If you have ever looked up on a clear night and seen a blanket of stars it is not hard to be moved by the vastness and the beauty of the night sky. It is no surprise that astronomy has been of interest to artists for centuries: Leonardo di Vinci owned a copy of Ptolemy’s “Cosmography”, as well as a book by the medieval Persian astronomer Abu Mashar and one of the most recognizable works of all time Van Gogh’s Starry sky is a swirling depiction of the stars above Arles.
Places Among the Stars is a new exhibition at Lacey Contemporary Gallery featuring contemporary painter Pandora Mond’s newest collection of Exoplanet paintings, alongside The Royal Society of British Sculptors’ fellow Almuth Tebbenhoff, who will be exhibiting a selection of works from her Empty Spheres series (sculptures inspired by lunar eclipses).
Places Among the Stars will bring the great vastness and humbling beauty of the cosmos, into Holland Park’s Lacey Contemporary Gallery, giving the viewers an opportunity to get lost in space.
Places Among the Stars will be exhibited at Lacey Contemporary Gallery in Holland Park between the 8th – 25th June 2016. The exhibition will open with a private view with the artists on Wednesday 8th June between 6-9pm. For more information and high-res images contact email@example.com
Places Among the Stars will exhibit six large-scale paintings by Pandora Mond. These paintings are a product of a year-long residency at Exeter University. Pandora worked directly with the Astrophysics department, who during her residency, were focusing their research on extra solar planets. With the support and encouragement of Professor Isabelle Baraffe, Pandora created ten paintings on custom-made circular canvases. Thick with layers of paint and ranging from serene cream “other Earths” to dynamic night skies punctuated with the lights of human activity, Pandora’s brushstrokes describe new world’s fresh with opportunity and adventure.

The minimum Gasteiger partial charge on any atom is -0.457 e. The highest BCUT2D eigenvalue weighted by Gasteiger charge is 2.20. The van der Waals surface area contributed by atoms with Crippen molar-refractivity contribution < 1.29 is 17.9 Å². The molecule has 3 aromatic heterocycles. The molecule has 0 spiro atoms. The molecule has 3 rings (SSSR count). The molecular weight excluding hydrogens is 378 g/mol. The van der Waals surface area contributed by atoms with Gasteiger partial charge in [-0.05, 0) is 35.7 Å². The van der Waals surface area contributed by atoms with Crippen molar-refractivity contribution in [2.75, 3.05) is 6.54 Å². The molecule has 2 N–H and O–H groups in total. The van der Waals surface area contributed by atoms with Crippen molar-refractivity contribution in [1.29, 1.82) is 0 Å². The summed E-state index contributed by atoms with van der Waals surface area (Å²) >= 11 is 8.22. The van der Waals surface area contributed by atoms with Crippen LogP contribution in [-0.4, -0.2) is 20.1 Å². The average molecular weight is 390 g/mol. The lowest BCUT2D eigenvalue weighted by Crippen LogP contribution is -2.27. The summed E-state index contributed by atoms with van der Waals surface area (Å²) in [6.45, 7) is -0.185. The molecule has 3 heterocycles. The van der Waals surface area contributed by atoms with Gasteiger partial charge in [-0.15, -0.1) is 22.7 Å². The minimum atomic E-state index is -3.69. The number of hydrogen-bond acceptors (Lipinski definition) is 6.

Born in London, Pandora’s Great Great Grandparents Ludwig and Frida Mond were great collectors of Old Masters paintings, donating their large collection to the National Gallery of Art, known as the ‘Mond Collection’. Pandora studied in Oxford at The Ruskin School of Drawing and Fine Art. Drawing inspiration from the natural world, a move to Exmoor meant Pandora could be surrounded by the beautiful and diverse landscape that is so often the feature of her work.
Pandora’s paintings are gateways to a vast plain, focusing less on the physicality of her subjects they instead emanate a feeling, a mood. Hypnotic and hinting at a larger possibility the viewer emerges themselves in the subtle nuances of the work. The abstraction of her subject matter emphasizes its vastness and gives the work a sense of infinity.
Almuth Tebbenhoff was born in Fürstenau in north-west Germany. In 1969, a year after completing her secondary schooling, she moved to the UK where she studied ceramics at the Sir John Cass School of Art. Following that, she set up a studio in London and for the next six years made studio ceramics, while she developed her ideas for sculpture.
Almuth has had a long-term muse in the Cosmos, and its presence can be seen in a decade of her work. The Empty Spheres series being exhibited at Lacey Contemporary revolves around the idea of negative space, which is a reference to the visual effect of the dark side of the moon. The result is pleasing part spheres that hint at a hidden dense mass. The infinity of space makes for a challenging but rewarding area of inspiration, and Almuth’s handles this vast topic with experience and gusto.
Almuth studio is full of ideas both complete and in motion there is a sense of both playfulness and obsession in the pieces scattered around her workshop. Geometrical models representative of the expected area of a circle stand next to clay blocks covered in bubbling swirling forms. Almuth has an instinctive ability to find the harmony between her subjects and her materials. She approaches her raw materials with confidence and imagination.
Almuth has exhibited international and received commissions from clients based all over the world, the universality and simplicity in her work transcends culture and time making for highly collectable pieces.